Saturday, September 8, 2012

I Used To Be Funny

Humor is so subjective. People used to think I was funny. Then I wrote this damn book.
Suddenly I'm not funny anymore.
I've had people start reading the book in front of me, while I'm standing there, which makes me uncomfortable, but I feel awkward saying, "Don't read it NOW! I'm right here!" So they start reading it, and they laugh.
This is true.
This is good.
I want people to laugh. All I want to do is entertain people.
But people who haven't read the book don't think I'm funny. They think I'm a humorless mental illness advocate, and they ignore me. They don't want to read a book that isn't amusing. Sure, there's sad stuff too -- I like to think of it as a well-rounded book, but if you haven't read it or heard about it (which is still most people in the world) you wouldn't think it was particularly amusing. Maybe it isn't, particularly, but at least some of it is.
Of course, there could be people who read the book who don't get the joke and don't laugh. Not everyone finds me funny, even when I was known more for being funny than not. Some people just think I'm a smartass, which I am, because it's an excellent defense mechanism.
I don't laugh at the 3 Stooges, and I don't laugh at . . . other things that rely on physical humor at the expense of wit.
However, I laughed so hard at Cabin in the Woods that I insisted we go see the movie again the next weekend, and I never do that. I'm not a horror movie aficionado -- I like good horror movies that rely upon characterization and atmosphere to show us the things we fear most, which is often ourselves, but I avoid slasher movies and movies that are just about the gore and body count. But this movie was so funny. Blood and gore everywhere, all the horror movie tropes brought into one hilarious romp of total disaster. It's the absurdity that gets me, the over-the-top culmination of all horror movie cliches brought together in all their ridiculousness. I still can't hear elevator doors pinging without thinking of elevator doors opening to reveal scads of movie monster cliches emerging to massacre anyone in their path, then closing, then ping! And then open again with more cliche monsters . . . again and again. We Americans like things over the top -- we have to keep outdoing things, going faster, being richer, creating more outrageous events, and this was a perfect representation of our skewed overachieving culture.
We almost just can't be anymore.
I want to be funny again. I want to stop taking myself so seriously, because my life is pretty damn cushy these days.
I did stand-up a couple of times. Other comedians were relying on stale bits, or exaggerated physical humor. One guy flopped onto the floor and acted like he was having a seizure so the audience could see the bottom of his shoes, on which were written . . . I don't remember what, but it wasn't very funny.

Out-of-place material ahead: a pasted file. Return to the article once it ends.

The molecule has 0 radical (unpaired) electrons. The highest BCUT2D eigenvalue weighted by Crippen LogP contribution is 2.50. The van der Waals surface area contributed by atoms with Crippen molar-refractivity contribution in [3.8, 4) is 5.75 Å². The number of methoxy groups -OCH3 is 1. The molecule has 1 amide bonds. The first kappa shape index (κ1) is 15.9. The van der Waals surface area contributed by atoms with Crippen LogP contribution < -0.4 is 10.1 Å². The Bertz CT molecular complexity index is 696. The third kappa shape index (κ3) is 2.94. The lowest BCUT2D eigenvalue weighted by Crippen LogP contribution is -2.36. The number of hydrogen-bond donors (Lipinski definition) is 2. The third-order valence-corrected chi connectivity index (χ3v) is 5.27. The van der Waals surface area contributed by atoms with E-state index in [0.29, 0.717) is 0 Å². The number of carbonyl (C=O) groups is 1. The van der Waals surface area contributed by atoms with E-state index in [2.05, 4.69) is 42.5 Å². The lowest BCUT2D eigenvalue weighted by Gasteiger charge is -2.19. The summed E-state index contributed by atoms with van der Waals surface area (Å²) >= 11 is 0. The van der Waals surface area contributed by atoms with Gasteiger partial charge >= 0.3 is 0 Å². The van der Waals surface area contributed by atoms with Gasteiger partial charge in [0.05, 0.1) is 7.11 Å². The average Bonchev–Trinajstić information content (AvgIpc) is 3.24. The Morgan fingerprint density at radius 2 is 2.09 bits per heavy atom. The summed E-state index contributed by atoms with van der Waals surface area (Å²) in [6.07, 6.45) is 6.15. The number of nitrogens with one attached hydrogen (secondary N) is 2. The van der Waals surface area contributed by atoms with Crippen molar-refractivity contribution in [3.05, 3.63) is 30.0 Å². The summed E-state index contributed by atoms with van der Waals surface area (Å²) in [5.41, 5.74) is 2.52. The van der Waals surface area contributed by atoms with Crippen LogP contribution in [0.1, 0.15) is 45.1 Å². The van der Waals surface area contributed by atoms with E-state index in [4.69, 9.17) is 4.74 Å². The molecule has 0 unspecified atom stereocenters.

My bit was actually funny. I mean, I can't tell, but the club manager said I had good material, and a good deadpan delivery. It was so much fun, just making people laugh. If I had the energy I'd go do it again.
Then again, if I had the energy I'd go do a lot of things.
And time. Time and energy.
But I'm not sure if I can be stand-up funny again.
But now that I think about it, the best thing about doing stand-up was that I got Stew to go up and do it too. He didn't want to -- he was pretty apprehensive around crowds by then as it was, and then he tried to pull out at the last minute, while we parked at the club.
"I can't do it," he said, "I just can't," and he was shaking.
I told him he didn't have to if he didn't want t o. It's not like it was mandatory. It was supposed to be fun.
"You don't have to, but I'm going, so you do have to come in and watch me."
And so we went in, and after I did my bit and people laughed he decided, "What the hell," and he got up, and he went up on that stage and he performed. Well, I thought he was funny the first time I met him, so I wasn't surprised he could do stand-up well. It took a lot out of him, but he did it. I was so proud.
We were both similar in that way. We just want to make people laugh. I'm a strong believer in laughter for medicinal purposes.
When Andrew and I are together we're always making jokes. Stupid jokes sometimes, but humor is such a part of our daily routine that it makes me happy just being around him. He comes up with the most outrageous things.
Maybe with his coaching I can stop being so serious and start being funny again. Then again, my humor is often so deadpan even I don't recognize it.
Or can I?
We all need things to make us laugh, whatever it is. We have so many options to choose from, if we only know where to look.

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